Ghana to commence implementation of Open Data Initiative
The Ghana government in collaboration with World Wide Web Foundation (WWWF), an NGO, is to commence the implementation of the Ghana Open Data Initiative to make government data available to citizens for re-use.
The initiative if implemented will make government more transparent, improve efficiency and spark off innovation from the demand side for applications to be developed to better serve the citizenry.
William Tevie, Director General of the National Information Technology Agency (NITA), announced this at a stakeholders meeting to sign a memorandum of Understanding between Government of Ghana and WWWF in Accra on Thursday.
He said in September 2010, Ghana made a commitment to join the open Government partnership, an initiative of the United State Government.
“This was a commitment by the Government of Ghana to work towards an open Government data initiative, which will make Government data available to the citizens for re-use,” he added.
Tevie explained that providing Government data without developing an open data community that works towards making it meaningful and re-usable by the citizenry would not serve the interest of the state. He noted that over the years the agency has been rolling out the e-government infrastructure and facilitating the roll-out of e-government application.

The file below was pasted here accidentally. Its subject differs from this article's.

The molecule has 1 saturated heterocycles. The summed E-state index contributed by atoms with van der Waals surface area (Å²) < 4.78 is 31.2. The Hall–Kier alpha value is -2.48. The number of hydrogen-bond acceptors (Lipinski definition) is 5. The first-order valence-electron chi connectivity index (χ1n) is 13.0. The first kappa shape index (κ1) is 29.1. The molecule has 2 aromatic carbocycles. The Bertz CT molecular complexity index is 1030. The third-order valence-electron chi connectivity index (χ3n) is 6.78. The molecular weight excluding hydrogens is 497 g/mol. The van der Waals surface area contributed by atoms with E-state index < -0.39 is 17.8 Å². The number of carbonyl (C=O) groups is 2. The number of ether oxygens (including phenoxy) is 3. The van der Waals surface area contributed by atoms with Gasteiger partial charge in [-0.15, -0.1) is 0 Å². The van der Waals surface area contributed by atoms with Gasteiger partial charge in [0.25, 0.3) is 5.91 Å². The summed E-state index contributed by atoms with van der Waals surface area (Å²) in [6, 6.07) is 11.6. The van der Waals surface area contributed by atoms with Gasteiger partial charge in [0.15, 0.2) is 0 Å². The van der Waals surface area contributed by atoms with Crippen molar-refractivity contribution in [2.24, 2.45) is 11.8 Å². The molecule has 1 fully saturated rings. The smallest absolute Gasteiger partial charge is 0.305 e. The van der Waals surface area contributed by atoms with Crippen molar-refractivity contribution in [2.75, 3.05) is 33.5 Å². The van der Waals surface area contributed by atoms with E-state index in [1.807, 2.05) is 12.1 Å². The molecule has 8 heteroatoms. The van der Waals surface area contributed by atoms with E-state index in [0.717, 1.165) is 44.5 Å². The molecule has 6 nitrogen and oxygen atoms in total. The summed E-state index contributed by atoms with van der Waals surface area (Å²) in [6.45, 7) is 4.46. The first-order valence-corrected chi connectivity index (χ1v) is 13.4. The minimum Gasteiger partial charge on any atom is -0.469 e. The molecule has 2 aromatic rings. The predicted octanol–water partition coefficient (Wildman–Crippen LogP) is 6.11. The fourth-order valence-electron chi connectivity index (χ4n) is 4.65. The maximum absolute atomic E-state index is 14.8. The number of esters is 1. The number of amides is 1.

The aim of the project in rolling out the network is to ensure efficiency within government and improved services for citizens and business. Jose Alonso, Data Programme Manager, WWWF, said they were in the country to share their experience and expertise and to support government in the implementation process.
He noted that the initiative would increase transparency of governments; boost number of services to people, new business opportunities and jobs for application and service developers, new synergies between government, public administration, and civil society organizations.
“It will also increase citizen participation and inclusion through extended offers of services closer to them and new, innovative uses of data in a ways that owners of data would never have thought of,” he added. He observed that for data to be useful, it should be complete, primary, timeliness, ease of physical and electronic access and machine readability.